Tripping Traps – The Suburban Times

Organized bus trips abroad often take you to manufacturing companies that are contracted to sell their products.

Do you like outings? To exciting places? Inexpensively ? Traveling world champion Germany had an answer to this apparent “exciting AND cheap” contradiction at the time. And I can’t remember a week when I didn’t find an advertisement for such trips in my mailbox. The concept was called “Kaffeefahrt” (pronounced “cuff-ah-fart”, meaning “coffee trip”). What was it and have I ever tried it?

Basically, you went to a meeting point to be picked up by a bus that took you to a tourist spot. In my hometown of Stuttgart it would have been something like the Black Forest or Lake Constance, but even destinations like Austria, Switzerland or France were offered. Once on the coach, you were usually taken to a restaurant in the middle of nowhere where you enjoyed a meal included in the price, then you were condemned to attend a sales show. Oh, did I say, you usually also received a gift when booking such a trip? It can be a cover or an automobile atlas. Sometimes a watch. But you were supposed to attend the sales show. I can’t tell if the products were good or bad. Suffice it to say, it must have paid off for the companies involved because apparently they sold their wares to their willing, paying captives. And the latter had to take advantage of it too. Otherwise they wouldn’t have kept the Kaffeefahrt concept alive for decades. Of course, there were the black sheep among the Kaffeefahrt organizers – free tickets, barely free food or drink, no freebies and a sales show that borders on psychological blackmail. No idea if these Kaffeefahrten still exist today.

Brink & Sadler

Another similar concept, this time on the German North Sea coast and on the Baltic Sea coast, was called the “Butterfahrt” (pronounced “boot-ah-fart”, i.e. trip buttered). You simply checked the boat schedule in the port towns for such events and then took the boat trip for a ridiculously low price. They usually took you to seal colonies. But the most important thing was that you reached a point outside the 3 mile zone. Because that was when the duty-free shop on board the ship opened its screen door. There were usually long queues for cigarettes, liquor, perfumes, chocolates and – butter. If you just wanted to go on a boat and watch the seals, this was a very cheap opportunity to do so. Without falling into the trap. The Butterfahrt concept was, however, banned after some time. Of course, since the European Union had no intra-European customs, duty-free sales no longer made sense.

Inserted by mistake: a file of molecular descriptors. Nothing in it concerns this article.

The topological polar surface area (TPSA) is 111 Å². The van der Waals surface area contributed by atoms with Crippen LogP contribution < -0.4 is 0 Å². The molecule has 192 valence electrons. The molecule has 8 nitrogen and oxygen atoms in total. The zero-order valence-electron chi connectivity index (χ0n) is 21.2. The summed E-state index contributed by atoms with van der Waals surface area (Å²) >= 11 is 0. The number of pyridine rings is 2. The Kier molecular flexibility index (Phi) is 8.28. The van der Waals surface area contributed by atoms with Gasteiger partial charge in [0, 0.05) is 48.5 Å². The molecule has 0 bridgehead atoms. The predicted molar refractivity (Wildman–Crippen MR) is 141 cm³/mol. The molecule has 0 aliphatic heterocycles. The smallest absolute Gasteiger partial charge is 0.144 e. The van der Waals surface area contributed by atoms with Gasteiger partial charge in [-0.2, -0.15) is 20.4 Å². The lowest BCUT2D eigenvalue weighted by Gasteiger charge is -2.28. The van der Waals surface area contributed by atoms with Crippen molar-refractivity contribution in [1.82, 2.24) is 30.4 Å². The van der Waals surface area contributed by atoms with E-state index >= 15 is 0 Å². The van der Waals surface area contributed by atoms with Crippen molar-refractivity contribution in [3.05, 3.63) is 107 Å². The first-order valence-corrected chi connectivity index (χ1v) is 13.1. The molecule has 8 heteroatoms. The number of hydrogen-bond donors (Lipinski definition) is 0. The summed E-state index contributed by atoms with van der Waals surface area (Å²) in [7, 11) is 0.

Caribbean cruises sometimes end in beautiful, small places – which are full of souvenir shops in one corner.

But haven’t the travelers among us experienced similar things on vacation trips anywhere? I remember the day trips to European countries that were offered at the reception of hotels. They would take you to tourist attractions such as the Caves of Drach in Mallorca, Spain, or the Catacombs in Malta, but inevitably there would be a stop at a restaurant that was probably a contractor for the coach company . And as inevitably you would find yourself in the middle of nowhere at a place that was selling something – in both cases Majorica pearls respectively pottery. And most people bought something, because you were stuck for at least an hour in such places. I remember leaving the Majorica factory after a while to explore its – admittedly dreary – neighborhood; and I actually bought some pottery, as it served at least real household use. Anyone who has ever been on a cruise ship and booked a land outing will have encountered similar side trips to outlets, stores or manufacturing companies with way too much free time there.

However, one of the most amazing things I have come across at some point happened here in Washington State. My husband and I had booked a beautiful little hotel suite somewhere on the coast. In line. So at reception I was quite surprised to be handed an invitation to a one hour meeting later that afternoon where an agent offered me a timeshare in the hotel group. That one wouldn’t just have been a more expensive experience. The locations of these hotels are usually not everywhere one wants to travel and are not necessarily available WHEN you want them. Also, as a European, I had heard all sorts of unattractive stories about timeshare while still living abroad where the concept also existed. Long story short: we declined the offer and have since traveled on our own terms, as we had before.

Basically, what I call trip traps are what anyone can encounter in a store on a daily basis. If your wallet is padded, you have free time, and you’re in a good mood, the possibility of buying something you don’t really need is great. That’s not necessarily a bad thing. But be careful with your choices.

About Derrick Hill

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